δ34S values are similarly informative about past trends in diet and mobility. δ34S measures the amount of the essential amino acid methionine in bone collagen. Organisms cannot produce methionine on their own; rather, they acquire it via their diet through the methionine-containing sulphates present in groundwater, rain, and atmospheric sulfurous gases (Doyle and Muir 1979; Walton et al. 1982). Consequently, an individual’s δ34S signature is heavily influenced by region-specific environmental (Drucker et al. 2011, 2012) and geochemical (Nehlich et al. 2011; Sayle et al. 2013) processes, including the weathering of rock types and minerals, water circulation, and even modern pollution (Bocherens et al. 2011; Case and Krouse 1980; Richards et al. 2001). The small amount of δ34S in bone collagen (<1%) and longer replacement rates means that values can reflect over a decade or longer of dietary averages (Nehlich 2015), masking short-term changes in diet or geographic location. Additionally, the fractionation of sulfur and its trophic shifts within food webs are smaller than those calculated for carbon and nitrogen (Hobson 1999; Krajcarz et al. 2018; Krouse et al 1996; Trust and Fry 1992). Nehlich (2015) has suggested that the difference between archaeological humans and terrestrial fauna is a mere 0.8 ± 2.5‰, compared to 1–3‰ for carbon and 3–5‰ for nitrogen (DeNiro and Epstein 1978; Schoeninger and DeNiro 1984). Despite these limitations, however, sulfur isotope analyses have been used frequently – and successfully – in paleodietary studies (e.g., Ebert et al. 2021; Nehlich et al. 2010; Privat et al. 2007; Vika 2009).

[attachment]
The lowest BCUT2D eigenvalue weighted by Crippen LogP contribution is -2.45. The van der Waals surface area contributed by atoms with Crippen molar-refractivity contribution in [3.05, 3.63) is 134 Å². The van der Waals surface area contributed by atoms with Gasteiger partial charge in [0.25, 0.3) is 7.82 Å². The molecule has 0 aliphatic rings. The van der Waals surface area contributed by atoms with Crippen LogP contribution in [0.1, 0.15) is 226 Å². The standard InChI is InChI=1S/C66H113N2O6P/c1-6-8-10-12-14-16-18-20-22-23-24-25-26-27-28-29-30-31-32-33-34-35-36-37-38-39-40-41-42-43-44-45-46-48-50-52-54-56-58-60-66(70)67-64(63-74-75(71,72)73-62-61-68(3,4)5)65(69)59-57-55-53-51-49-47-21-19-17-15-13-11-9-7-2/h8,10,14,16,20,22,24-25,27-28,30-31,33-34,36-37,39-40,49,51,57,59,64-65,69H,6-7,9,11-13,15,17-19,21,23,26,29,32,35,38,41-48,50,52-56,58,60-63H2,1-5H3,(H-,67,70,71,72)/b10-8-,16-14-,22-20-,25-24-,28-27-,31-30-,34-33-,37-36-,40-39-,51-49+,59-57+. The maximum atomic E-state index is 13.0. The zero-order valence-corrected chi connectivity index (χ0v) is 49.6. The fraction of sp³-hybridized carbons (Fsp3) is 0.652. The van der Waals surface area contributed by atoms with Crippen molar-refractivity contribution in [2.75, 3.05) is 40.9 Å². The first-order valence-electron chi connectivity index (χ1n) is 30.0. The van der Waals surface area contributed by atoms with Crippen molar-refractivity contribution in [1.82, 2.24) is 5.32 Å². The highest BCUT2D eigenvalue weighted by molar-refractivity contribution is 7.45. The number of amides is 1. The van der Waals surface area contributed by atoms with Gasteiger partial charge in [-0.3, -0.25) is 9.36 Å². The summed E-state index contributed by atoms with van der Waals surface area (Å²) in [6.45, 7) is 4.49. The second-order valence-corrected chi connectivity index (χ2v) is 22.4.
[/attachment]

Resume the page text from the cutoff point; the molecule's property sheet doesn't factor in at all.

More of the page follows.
Given the strong environmental influence on individual sulfur values, archaeological studies have also now begun to apply the study of sulfur isotope values to issues of human and animal mobility in the past. These studies assume that organisms reflect the sulfur values of their local geology or environment. Any individual deviating from this established regional signature can be considered non-local. For instance, though freshwater and terrestrial environments vary widely in their sulfur signatures, ocean sulphate levels have remained largely uniform – approximately 20.3‰ – over the past one million years (Figure 2; Newton and Bottrell 2007). Marine organisms, or even individuals that eat exclusively marine resources, will have δ34S signatures within this range (Leach et al. 2003). This fixed value is useful when comparing the presence or frequency of marine versus freshwater dietary inputs, especially when used in conjunction with stable nitrogen isotope values. Furthermore, oceanic-influenced rainfall on the coast is known to create a “sea-spray effect,” or enrichment of δ34S values as far as 30 km inland (Figure 2; Cortecci et al 2002; Mizota and Sasaki 1996; Wakshal and Nielsen 1982). In most cases a δ34S value exceeding 14‰ is a “coastal” signal (Richards et al. 2001). Regional studies have successfully identified and mapped the extent of this sea-spray effect in order to detect the movement of animals from coastal to interior landscapes (Hamilton et al. 2019; Sayle et al. 2013, 2016; Zazzo et al. 2011).